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Do you have any known history of sinusitis? Have you had a bout of common cold in the recent past? Any caried tooth?
A history of allergies. Nothing severe. I take allegra.
Are you experiencing only throbbing ( more like a pulsation) of the left eye or is there severe pain too?
Only throbbing in my left eye. It feels like it is coming beneath the eye. It is almost painful, but is just very annoying.
Sorry about asking so many questions..... The vision in the left eye is normal, right? Does the throbbing stop spontaneously after a few hours ? Do you find any noticable movement ( twitching)in the lower lid of the left eye ?
Pulsation sounds right.
Vision is normal ( I do wear glasses). The throbbing for the most part seems to happen at night. Once in a while during the day. I do not notice any twitching or other eye movement.
Thank you for all the answers. Final question- Do you have a history of hypertension? Does the pulsation behind the eye feel rhythmic with the heart beat?
I do have high blood pressure, for which I take Toprol. I do not know if the pulsation is rythmic with the heart beat.
There could have been many conditions for pain behind the eye but you have mentioned only pulsation or throbbing sensation to be present. One of the causes could be acephalgic migraine. In this condition there are symptoms of migraine but no headache or pain. This occurs due to changes in the blood vessels in the brain. The other possibility is that of allergic sinusitis. Congestion in the sinus can cause throbbing sensation. The human eye is surrounded on all four sides by four sinuses. Thus sinusitis is one of the most common causes for retrobulbar ( behind the eye) throbbing. Another possibility is that of transmission of the normal pulsation from blood vessels behind the eye due to raised blood pressure.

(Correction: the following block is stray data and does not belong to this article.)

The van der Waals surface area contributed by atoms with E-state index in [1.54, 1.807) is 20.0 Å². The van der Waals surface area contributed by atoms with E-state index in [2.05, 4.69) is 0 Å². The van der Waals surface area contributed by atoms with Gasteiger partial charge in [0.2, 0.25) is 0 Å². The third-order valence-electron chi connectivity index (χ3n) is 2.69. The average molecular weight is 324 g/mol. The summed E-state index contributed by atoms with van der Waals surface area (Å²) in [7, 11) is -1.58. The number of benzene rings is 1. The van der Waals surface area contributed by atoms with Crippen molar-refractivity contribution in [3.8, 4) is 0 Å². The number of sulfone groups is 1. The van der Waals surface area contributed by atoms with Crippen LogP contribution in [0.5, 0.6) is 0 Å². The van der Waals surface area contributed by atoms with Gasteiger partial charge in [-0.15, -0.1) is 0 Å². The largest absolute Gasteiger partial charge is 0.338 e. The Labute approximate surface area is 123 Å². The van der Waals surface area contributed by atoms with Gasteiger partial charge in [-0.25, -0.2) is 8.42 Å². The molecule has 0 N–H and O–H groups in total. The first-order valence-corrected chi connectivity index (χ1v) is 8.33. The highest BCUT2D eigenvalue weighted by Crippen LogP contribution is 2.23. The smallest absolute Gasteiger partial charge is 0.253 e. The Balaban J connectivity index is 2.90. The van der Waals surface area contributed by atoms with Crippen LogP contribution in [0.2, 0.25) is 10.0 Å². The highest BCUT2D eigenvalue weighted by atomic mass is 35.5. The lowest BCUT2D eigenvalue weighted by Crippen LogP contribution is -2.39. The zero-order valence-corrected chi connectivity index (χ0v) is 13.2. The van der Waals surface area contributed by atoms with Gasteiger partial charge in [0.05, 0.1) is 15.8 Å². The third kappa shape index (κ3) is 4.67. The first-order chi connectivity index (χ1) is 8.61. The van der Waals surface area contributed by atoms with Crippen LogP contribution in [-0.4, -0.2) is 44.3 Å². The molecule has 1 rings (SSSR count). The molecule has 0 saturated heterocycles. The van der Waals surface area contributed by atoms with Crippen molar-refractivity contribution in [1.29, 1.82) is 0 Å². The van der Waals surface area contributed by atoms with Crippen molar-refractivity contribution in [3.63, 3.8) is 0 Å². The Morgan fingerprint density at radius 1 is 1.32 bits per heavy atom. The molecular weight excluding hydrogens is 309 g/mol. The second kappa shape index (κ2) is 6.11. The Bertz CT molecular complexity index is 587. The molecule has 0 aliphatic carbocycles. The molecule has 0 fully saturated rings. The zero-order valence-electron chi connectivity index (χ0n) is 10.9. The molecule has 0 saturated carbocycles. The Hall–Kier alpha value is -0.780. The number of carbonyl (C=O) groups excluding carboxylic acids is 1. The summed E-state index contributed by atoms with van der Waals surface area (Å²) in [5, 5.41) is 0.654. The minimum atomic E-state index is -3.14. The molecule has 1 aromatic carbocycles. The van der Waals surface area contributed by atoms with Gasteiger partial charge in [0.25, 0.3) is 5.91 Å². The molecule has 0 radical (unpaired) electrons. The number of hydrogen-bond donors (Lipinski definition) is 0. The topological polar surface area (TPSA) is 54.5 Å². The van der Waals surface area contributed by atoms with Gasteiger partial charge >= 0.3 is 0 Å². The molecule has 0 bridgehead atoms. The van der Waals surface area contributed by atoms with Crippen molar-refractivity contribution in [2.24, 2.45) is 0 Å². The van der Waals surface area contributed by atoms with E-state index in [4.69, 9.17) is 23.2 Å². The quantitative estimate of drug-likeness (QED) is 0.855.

Thank you, XXXXX XXXXX You have given me several topics to discuss with my doctors on Monday.
You are most welcome! Hope you get relief soon!
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It was a pleasure to have answered this question. Views expressed are for information purpose only and cannot substitute a visit to an ophthalmologist
I am the wife of Ron. I am adding some significant information that he failed to provide due to his middle of the night inquiry. Ron has obstructive sleep apnea (cause unknown) and central sleep apnea (M.S.). He has been wearing a C-pap breathing machine for several years with no problem.